38. All that truly matters in the end is that you loved.

39. Get outside every day. Miracles are waiting everywhere.

40. If we all threw our problems in a pile and saw everyone else's, we'd grab ours back.

41. Envy is a waste of time. You already have all you need.

42. The best is yet to come.

43. No matter how you feel, get up, dress up and show up.

44. Yield.

45. Life isn't tied with a bow, but it's still a gift."

For help and advice in Mid Life:

Friday, April 2, 2010

Touch screen mobile phones

When you upgrade your mobile to a new touch screen model, don't forget to buy some Screen Guard plastic covers to protect the screen. If you don't so this, your screen will soon be scratched and marked. Look for Screen Guards on ebay.

Surviving the Recession - 5 lessons from Nature

Many parts of the world regularly suffer from drought and famine and the local people and wildlife adopt well rehearsed strategies in order to survive:
  • They use their resources sparingly
  • They may migrate to regions which have more abundance. The annual migration of the wildebeest in Africa is one of best known examples of this.
  • They understand and anticipate the side effects. These may range from an increase in disease or plagues of mosquitoes and locusts, to a rise in food prices (exacerbating the situation) and on to land degradation, bush fires and ultimately,  social conflict and widespread death and destruction
  • They adapt, as best they can, to their new, temporary environment
  • They take advantage of unexpected opportunities – crocodiles and lions wait in ambush for the migrating wildebeest
  • Outside agencies attempt to alleviate the problems or at least, reduce the effects – Aid Agencies and other NGOs offer food and shelter in the worst effected regions.
In these difficult economic time, what lessons can we learn from the natural world?
  • They use their resources sparingly – This lesson has obviously been learned by most of us. Spending is down (which is, of course, prolongs the recession), many people are overpaying their mortgages every month and credit card debt is being paid off faster than before. ‘Eating In’ is the new ‘Going Out’ and the large supermarkets and take away chains are the main beneficiaries. In the workplace, budgets are being cut and we are all asked to ‘do more with less’.
  • They may migrate to regions which have more abundance – Many people will look around for a new job, either at home or abroad. Whilst vacancies are more limited at the moment, if you have strong transferable skills, you are better placed than most to take advantage of new opportunities.
  • They understand and anticipate the side effects – The side effects, of course, include redundancies, and longer working hours for those who survive the cull. Personal relationships may suffer as a result of this and you must recognise if this is becoming an issue in your own relationship, both at work and (more importantly) at home.
  • They adapt, as best they can, to their new, temporary environment – this point is absolutely key to your survival during this recession. Here are some thoughts for your consideration:
1. Network
Make sure you get to know as many managers as possible in your organisation and make sure they know who you are. This means getting outside of you own department!
2. Operate above your payscale
Offer suggestions to your boss, offer to make presentations at departmental meetings. Take the initiative and start (or carry on) doing things that your boss should be doing but for which you can take responsibility.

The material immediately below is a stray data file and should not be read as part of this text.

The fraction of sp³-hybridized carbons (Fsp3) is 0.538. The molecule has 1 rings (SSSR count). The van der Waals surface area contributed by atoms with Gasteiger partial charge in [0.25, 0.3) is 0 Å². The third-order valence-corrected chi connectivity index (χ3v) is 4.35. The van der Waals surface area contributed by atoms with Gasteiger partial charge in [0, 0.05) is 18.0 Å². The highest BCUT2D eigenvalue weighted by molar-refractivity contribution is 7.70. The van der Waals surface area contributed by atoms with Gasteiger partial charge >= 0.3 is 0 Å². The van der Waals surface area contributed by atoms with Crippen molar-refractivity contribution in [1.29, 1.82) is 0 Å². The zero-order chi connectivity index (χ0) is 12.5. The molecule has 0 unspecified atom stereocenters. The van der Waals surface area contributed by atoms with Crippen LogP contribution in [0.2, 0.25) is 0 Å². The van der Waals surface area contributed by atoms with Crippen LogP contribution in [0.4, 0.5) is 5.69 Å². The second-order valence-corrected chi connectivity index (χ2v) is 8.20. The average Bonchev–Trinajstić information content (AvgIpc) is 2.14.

3. Make yourself indispensable
Help your line manager as much as you can. If you’ve moved around in the department, help those who are currently working in an area where you’ve worked previously (without annoying them, of course).

4. Go the extra mile
If your line manager asks you to help him/her prepare for a board meeting, for example, go the extra mile and prepare some presentation slides too. They may not be the finished article but it’s much easier to finesse something that already exists than to start with a blank piece of paper.
5. Socialise with your colleagues
Integrate with your colleagues. Go for a drink after work. Get involved in societies and clubs. You never know who you might meet and the deeper you dig yourself into the fabric of the organisation, the more difficult it becomes to do without you.
·         They take advantage of unexpected opportunities – If your line manager leaves, for whatever reason, you may find yourself running the team in a ‘holding capacity’. Take the initiative and do more than just ‘hold the fort’. Make your own decisions and add your own stamp to the team. In times of recession, it is more likely that you will be offered the job permanently, if you show promise, rather than recruiting externally.
Budget cuts may also offer opportunities for you to develop skills which are currently under-utilised.
  • Outside agencies attempt to alleviate the problems or at least, reduce the effects – In the business world, the government(s) is responsible for tackling the recession. They do this in a number of ways. Currently, interest rates are extremely low. If you have a mortgage that’s not on a fixed rate, overpay your monthly payments. You will be pleasantly surprised how this affects the length of your mortgage term. If you are on a fixed rate mortgage, check out how much you will pay in redemption fees to move to a Tracker mortgage. This may be worth your while.
Haggle! If you’re buying something over and above the usual weekly shopping, ask for a deal. You’ll often get something off the price – it all helps!
There are many survival lessons to be learned from the natural world and a whole lot more that apply in our world. The most important lesson of all is that in YOUR life, it’s up to YOU – nobody’s going to do it for you!
If you’re looking for a new job – advice here: